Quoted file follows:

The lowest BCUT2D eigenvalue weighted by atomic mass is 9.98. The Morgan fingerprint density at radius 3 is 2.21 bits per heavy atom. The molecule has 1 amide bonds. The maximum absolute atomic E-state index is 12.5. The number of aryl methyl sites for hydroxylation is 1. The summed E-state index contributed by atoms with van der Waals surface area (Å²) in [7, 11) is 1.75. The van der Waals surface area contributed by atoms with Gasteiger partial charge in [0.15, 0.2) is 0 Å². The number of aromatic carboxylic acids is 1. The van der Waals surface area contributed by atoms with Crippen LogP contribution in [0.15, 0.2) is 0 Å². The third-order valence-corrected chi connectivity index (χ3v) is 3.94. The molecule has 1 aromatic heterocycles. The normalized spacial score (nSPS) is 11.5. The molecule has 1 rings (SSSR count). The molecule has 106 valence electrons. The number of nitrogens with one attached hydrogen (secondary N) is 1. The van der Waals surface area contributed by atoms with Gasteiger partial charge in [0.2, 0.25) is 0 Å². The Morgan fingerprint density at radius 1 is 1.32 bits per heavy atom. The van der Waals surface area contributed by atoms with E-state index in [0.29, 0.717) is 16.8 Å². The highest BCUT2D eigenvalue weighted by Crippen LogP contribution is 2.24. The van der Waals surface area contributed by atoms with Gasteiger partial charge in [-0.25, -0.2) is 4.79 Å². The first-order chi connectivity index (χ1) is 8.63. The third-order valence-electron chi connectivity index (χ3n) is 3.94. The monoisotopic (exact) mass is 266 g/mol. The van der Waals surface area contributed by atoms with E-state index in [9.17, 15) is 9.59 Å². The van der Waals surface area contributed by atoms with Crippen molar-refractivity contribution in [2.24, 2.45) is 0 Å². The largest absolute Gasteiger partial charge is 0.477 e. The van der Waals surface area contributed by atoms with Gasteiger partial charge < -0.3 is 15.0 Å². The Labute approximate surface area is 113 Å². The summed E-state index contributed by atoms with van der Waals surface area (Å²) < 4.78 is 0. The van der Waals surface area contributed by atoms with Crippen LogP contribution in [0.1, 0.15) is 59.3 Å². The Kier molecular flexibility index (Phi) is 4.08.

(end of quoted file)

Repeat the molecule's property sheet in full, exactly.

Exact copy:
The lowest BCUT2D eigenvalue weighted by atomic mass is 9.98. The Morgan fingerprint density at radius 3 is 2.21 bits per heavy atom. The molecule has 1 amide bonds. The maximum absolute atomic E-state index is 12.5. The number of aryl methyl sites for hydroxylation is 1. The summed E-state index contributed by atoms with van der Waals surface area (Å²) in [7, 11) is 1.75. The van der Waals surface area contributed by atoms with Gasteiger partial charge in [0.15, 0.2) is 0 Å². The number of aromatic carboxylic acids is 1. The van der Waals surface area contributed by atoms with Crippen LogP contribution in [0.15, 0.2) is 0 Å². The third-order valence-corrected chi connectivity index (χ3v) is 3.94. The molecule has 1 aromatic heterocycles. The normalized spacial score (nSPS) is 11.5. The molecule has 1 rings (SSSR count). The molecule has 106 valence electrons. The number of nitrogens with one attached hydrogen (secondary N) is 1. The van der Waals surface area contributed by atoms with Gasteiger partial charge in [0.2, 0.25) is 0 Å². The Morgan fingerprint density at radius 1 is 1.32 bits per heavy atom. The van der Waals surface area contributed by atoms with E-state index in [0.29, 0.717) is 16.8 Å². The highest BCUT2D eigenvalue weighted by Crippen LogP contribution is 2.24. The van der Waals surface area contributed by atoms with Gasteiger partial charge in [-0.25, -0.2) is 4.79 Å². The first-order chi connectivity index (χ1) is 8.63. The third-order valence-electron chi connectivity index (χ3n) is 3.94. The monoisotopic (exact) mass is 266 g/mol. The van der Waals surface area contributed by atoms with E-state index in [9.17, 15) is 9.59 Å². The van der Waals surface area contributed by atoms with Crippen molar-refractivity contribution in [2.24, 2.45) is 0 Å². The largest absolute Gasteiger partial charge is 0.477 e. The van der Waals surface area contributed by atoms with Gasteiger partial charge < -0.3 is 15.0 Å². The Labute approximate surface area is 113 Å². The summed E-state index contributed by atoms with van der Waals surface area (Å²) < 4.78 is 0. The van der Waals surface area contributed by atoms with Crippen LogP contribution in [0.1, 0.15) is 59.3 Å². The Kier molecular flexibility index (Phi) is 4.08.